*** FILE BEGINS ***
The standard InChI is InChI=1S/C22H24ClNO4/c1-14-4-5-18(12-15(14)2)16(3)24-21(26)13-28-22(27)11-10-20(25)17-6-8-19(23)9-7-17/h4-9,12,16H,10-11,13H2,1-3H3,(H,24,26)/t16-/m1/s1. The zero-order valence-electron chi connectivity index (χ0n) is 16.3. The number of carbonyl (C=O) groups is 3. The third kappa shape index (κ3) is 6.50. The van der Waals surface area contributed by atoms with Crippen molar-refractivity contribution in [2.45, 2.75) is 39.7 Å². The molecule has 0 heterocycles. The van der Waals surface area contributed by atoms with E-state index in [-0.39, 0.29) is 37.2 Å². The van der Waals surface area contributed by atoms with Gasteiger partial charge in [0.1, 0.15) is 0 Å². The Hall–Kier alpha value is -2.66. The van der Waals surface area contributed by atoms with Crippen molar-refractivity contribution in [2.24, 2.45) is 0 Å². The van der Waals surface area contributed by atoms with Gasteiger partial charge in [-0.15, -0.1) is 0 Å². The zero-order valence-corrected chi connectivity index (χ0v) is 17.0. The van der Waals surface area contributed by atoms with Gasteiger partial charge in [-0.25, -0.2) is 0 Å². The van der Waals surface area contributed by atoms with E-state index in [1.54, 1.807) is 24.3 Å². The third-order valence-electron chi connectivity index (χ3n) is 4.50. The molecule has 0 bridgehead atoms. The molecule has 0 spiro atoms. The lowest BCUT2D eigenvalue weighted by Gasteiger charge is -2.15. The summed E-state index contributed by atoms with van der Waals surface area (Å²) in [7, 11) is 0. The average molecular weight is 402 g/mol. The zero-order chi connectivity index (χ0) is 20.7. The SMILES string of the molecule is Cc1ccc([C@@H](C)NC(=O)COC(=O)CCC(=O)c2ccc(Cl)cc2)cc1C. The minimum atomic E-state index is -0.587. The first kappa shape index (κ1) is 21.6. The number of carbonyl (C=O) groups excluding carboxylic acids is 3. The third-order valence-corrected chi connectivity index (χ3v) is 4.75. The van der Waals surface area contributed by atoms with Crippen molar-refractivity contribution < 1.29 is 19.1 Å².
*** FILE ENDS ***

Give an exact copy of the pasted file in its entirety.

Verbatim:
The standard InChI is InChI=1S/C22H24ClNO4/c1-14-4-5-18(12-15(14)2)16(3)24-21(26)13-28-22(27)11-10-20(25)17-6-8-19(23)9-7-17/h4-9,12,16H,10-11,13H2,1-3H3,(H,24,26)/t16-/m1/s1. The zero-order valence-electron chi connectivity index (χ0n) is 16.3. The number of carbonyl (C=O) groups is 3. The third kappa shape index (κ3) is 6.50. The van der Waals surface area contributed by atoms with Crippen molar-refractivity contribution in [2.45, 2.75) is 39.7 Å². The molecule has 0 heterocycles. The van der Waals surface area contributed by atoms with E-state index in [-0.39, 0.29) is 37.2 Å². The van der Waals surface area contributed by atoms with Gasteiger partial charge in [0.1, 0.15) is 0 Å². The Hall–Kier alpha value is -2.66. The van der Waals surface area contributed by atoms with Crippen molar-refractivity contribution in [2.24, 2.45) is 0 Å². The van der Waals surface area contributed by atoms with Gasteiger partial charge in [-0.15, -0.1) is 0 Å². The zero-order valence-corrected chi connectivity index (χ0v) is 17.0. The van der Waals surface area contributed by atoms with Gasteiger partial charge in [-0.25, -0.2) is 0 Å². The van der Waals surface area contributed by atoms with E-state index in [1.54, 1.807) is 24.3 Å². The third-order valence-electron chi connectivity index (χ3n) is 4.50. The molecule has 0 bridgehead atoms. The molecule has 0 spiro atoms. The lowest BCUT2D eigenvalue weighted by Gasteiger charge is -2.15. The summed E-state index contributed by atoms with van der Waals surface area (Å²) in [7, 11) is 0. The average molecular weight is 402 g/mol. The zero-order chi connectivity index (χ0) is 20.7. The SMILES string of the molecule is Cc1ccc([C@@H](C)NC(=O)COC(=O)CCC(=O)c2ccc(Cl)cc2)cc1C. The minimum atomic E-state index is -0.587. The first kappa shape index (κ1) is 21.6. The number of carbonyl (C=O) groups excluding carboxylic acids is 3. The third-order valence-corrected chi connectivity index (χ3v) is 4.75. The van der Waals surface area contributed by atoms with Crippen molar-refractivity contribution < 1.29 is 19.1 Å².